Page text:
By Seth Jaffee and Tasty Minstrel Games
First there was Dominion, and it was good….if a little dry.
Then, the pretenders attempted to take the deck-building crown from Dominion. Some came close and others evolved, such as the splendid Seven Wonders and this latest spin on the deck-builder, Eminent Domain.
Eminent Domain uses cards but has lots of tokens. Tokens for resources, tokens for fleets of invading ships and tokens for victory, sorry, influence points.
The aim of the game is to finish with the most influence, thus, the biggest galactic empire.
Influence is gained by surveying planets then colonising or invading them. Certain planets allow you to produce goods which you can then sell for more influence. Simple!
Each player starts with a deck ten set cards from which the draw a hand of five. They also have a planet on their side to start their empire.
In the centre of the table is a set of five draw decks. Depending on how many players their are, the game ends when one or two of these decks is depleted.
Beside the draw decks are three decks of technology cards. These can give players special actions when researched and claimed.
In the Action Phase , the player whose turn it is can resolve an action from one of the cards in their hand. This is optional. A lot of the Technology cards allow special actions.
In the Role Phase, the main player chooses one of the draw decks. He can then perform the role/leader action on the bottom of that card, boosting the role with any matching symbols from cards in his hand and planets he controls. Other players can either follow or dissent.
Following means that the other player performs the role from the chosen card, boosting with their cards and matching symbols.
Dissent allows the player to draw another card from their deck.
After cards are used, they are placed in the player’s discard deck.
In the Cleanup Phase, the main player can discard any number of remaining cards from their hand and draw up to five new cards. If their draw deck is empty, then the shuffle their discard deck to form a new deck and so forth.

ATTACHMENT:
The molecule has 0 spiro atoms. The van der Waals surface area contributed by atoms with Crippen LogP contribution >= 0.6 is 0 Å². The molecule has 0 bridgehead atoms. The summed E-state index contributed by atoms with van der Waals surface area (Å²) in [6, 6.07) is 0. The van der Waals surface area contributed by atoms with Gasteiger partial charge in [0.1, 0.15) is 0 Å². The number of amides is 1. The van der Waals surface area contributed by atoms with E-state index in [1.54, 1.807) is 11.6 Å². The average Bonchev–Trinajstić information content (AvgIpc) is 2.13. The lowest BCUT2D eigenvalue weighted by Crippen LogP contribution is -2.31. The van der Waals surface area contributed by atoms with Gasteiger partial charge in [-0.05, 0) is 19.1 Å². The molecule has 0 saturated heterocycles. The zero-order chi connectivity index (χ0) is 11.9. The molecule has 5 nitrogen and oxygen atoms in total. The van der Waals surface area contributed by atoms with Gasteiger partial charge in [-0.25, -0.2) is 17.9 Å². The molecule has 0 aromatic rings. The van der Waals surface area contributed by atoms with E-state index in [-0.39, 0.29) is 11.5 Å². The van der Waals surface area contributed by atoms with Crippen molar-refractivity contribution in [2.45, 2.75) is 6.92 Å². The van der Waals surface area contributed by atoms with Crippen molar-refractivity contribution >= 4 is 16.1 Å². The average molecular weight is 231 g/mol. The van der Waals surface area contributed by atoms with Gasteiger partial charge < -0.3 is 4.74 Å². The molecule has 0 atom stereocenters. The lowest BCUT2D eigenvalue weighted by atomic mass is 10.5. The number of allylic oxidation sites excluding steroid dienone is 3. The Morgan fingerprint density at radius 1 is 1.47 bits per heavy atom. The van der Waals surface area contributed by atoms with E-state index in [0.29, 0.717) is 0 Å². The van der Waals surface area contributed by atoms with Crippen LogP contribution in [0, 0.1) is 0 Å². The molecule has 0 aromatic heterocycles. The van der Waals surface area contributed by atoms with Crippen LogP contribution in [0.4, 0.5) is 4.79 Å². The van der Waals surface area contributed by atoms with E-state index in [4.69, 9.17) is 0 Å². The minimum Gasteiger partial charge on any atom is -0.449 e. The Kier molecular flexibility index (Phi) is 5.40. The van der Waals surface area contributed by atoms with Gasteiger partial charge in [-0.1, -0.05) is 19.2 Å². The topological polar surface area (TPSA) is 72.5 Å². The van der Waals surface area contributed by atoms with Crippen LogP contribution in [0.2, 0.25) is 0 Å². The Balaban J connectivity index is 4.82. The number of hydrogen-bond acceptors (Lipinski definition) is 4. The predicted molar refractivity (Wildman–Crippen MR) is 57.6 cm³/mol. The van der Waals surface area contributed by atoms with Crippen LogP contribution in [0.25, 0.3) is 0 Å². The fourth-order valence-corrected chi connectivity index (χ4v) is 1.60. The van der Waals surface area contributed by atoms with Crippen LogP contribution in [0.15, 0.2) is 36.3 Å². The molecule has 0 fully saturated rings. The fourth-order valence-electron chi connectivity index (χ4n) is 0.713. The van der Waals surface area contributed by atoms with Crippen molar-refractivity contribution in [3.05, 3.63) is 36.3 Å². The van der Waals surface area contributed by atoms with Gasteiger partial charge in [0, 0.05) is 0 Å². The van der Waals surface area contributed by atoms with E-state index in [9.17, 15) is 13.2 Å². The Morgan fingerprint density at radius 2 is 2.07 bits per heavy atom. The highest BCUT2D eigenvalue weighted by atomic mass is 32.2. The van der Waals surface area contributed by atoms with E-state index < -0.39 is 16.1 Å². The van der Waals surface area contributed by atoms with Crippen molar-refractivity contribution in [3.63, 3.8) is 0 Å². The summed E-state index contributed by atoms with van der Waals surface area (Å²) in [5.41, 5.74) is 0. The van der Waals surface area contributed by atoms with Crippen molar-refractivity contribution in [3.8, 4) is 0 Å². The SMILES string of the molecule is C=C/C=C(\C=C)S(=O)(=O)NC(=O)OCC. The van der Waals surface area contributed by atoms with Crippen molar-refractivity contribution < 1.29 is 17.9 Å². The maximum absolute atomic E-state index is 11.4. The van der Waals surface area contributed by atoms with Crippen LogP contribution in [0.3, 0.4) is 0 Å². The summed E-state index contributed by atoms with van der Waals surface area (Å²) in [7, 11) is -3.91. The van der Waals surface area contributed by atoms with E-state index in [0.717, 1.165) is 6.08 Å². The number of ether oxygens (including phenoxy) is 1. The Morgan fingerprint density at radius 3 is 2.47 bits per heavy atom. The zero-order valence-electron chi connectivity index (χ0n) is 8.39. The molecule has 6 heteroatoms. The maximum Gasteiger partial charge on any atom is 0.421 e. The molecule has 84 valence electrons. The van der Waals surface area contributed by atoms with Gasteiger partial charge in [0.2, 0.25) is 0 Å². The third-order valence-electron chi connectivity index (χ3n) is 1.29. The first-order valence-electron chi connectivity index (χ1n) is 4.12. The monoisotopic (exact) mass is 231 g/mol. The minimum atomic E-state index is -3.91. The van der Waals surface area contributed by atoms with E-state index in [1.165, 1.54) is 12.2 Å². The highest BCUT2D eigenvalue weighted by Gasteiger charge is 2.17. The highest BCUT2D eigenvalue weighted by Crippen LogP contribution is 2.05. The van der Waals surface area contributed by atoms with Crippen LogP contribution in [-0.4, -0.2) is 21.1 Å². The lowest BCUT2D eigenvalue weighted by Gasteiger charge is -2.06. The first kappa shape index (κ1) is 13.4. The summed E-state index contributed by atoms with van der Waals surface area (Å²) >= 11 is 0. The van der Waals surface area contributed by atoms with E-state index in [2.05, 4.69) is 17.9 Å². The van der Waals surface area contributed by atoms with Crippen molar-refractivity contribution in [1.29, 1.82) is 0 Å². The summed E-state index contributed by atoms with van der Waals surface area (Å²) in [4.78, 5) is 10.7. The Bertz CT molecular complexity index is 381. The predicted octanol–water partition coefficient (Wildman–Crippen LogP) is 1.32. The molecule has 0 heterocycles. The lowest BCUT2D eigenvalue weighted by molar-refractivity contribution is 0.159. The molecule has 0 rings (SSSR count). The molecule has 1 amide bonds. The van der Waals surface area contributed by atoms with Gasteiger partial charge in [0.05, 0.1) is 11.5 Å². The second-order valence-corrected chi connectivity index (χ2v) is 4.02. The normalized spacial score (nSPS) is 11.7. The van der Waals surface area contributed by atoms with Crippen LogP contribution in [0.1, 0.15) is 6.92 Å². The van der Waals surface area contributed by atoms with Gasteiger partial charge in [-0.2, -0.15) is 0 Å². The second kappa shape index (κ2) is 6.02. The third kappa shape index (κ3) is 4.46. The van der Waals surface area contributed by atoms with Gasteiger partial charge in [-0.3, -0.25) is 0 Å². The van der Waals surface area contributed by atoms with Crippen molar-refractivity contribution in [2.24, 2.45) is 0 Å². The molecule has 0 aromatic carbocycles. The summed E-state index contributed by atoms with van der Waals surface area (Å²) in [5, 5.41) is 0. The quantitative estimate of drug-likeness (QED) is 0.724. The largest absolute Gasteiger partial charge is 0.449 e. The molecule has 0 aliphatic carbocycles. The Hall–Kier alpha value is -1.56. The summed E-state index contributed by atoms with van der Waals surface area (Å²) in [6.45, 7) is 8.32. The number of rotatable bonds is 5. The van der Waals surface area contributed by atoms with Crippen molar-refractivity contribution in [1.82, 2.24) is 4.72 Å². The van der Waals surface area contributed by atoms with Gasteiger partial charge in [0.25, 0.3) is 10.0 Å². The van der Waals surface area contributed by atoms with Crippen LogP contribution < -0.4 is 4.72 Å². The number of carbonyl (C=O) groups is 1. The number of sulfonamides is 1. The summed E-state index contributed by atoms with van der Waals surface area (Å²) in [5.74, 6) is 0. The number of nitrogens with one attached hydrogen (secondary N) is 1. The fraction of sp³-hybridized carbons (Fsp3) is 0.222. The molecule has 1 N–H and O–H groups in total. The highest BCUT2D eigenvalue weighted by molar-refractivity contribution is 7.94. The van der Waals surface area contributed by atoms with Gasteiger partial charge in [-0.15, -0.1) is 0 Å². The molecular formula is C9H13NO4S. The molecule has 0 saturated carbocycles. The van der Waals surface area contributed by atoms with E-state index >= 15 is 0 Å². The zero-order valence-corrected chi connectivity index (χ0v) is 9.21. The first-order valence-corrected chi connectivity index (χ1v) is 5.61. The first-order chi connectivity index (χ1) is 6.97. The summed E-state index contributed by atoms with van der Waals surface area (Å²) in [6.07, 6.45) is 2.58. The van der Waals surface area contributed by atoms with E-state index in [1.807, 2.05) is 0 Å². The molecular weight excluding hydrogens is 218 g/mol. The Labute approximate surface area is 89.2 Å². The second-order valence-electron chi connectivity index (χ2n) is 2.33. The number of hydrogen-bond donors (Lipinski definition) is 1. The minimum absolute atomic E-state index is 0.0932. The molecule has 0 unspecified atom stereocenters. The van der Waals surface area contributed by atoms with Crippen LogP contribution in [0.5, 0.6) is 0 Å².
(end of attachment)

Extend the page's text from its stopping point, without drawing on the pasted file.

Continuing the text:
The cards in the centre stacks are:
- Survey, which allows you look through a certain number of cards from the planet draw deck or draw cards from your draw deck.
- Warfare, building your fleet of ships, invading worlds you have surveyed.
- Colonise, build colonies on surveyed worlds and settle them.
- Produce/Trade allows you to place resource tokens on planets you control that have resource slots or trade those tokens on your planets for more influence points.
- Research can be used to get rid of cards from your deck or gain access to game-changing technology cards.
Each player starts with a Politics Card which is a single use card that allows you take an extra card from the central stack. Once you use it it’s gone!
I taught it to my 10 year old son and after a few confused frowns, he picked it up and started to learn some of the strategies. He soon had fleets of the cool-looking ships tokens and was surveying and invading planets wholesale!
I love the SF theme and the fab tokens. They have a lovely tactile feel and transcend this game from being yet another Dominion-wannabe. The art and graphic is very good; very neat, clear and easy to understand.
The rulebook is well written and presented and, at sixteen pages, not at all daunting.
The game lasts less than an hour and I’d quite happily play this again straight afterwards.
If you like Seven Wonders, Dominion, SF, or all the above, then play Eminent Domain. I don’t think you’ll be disappointed!
Emminent Domain. (2-4 Players, Ages 10+, Approx. 45mins Playing Time)
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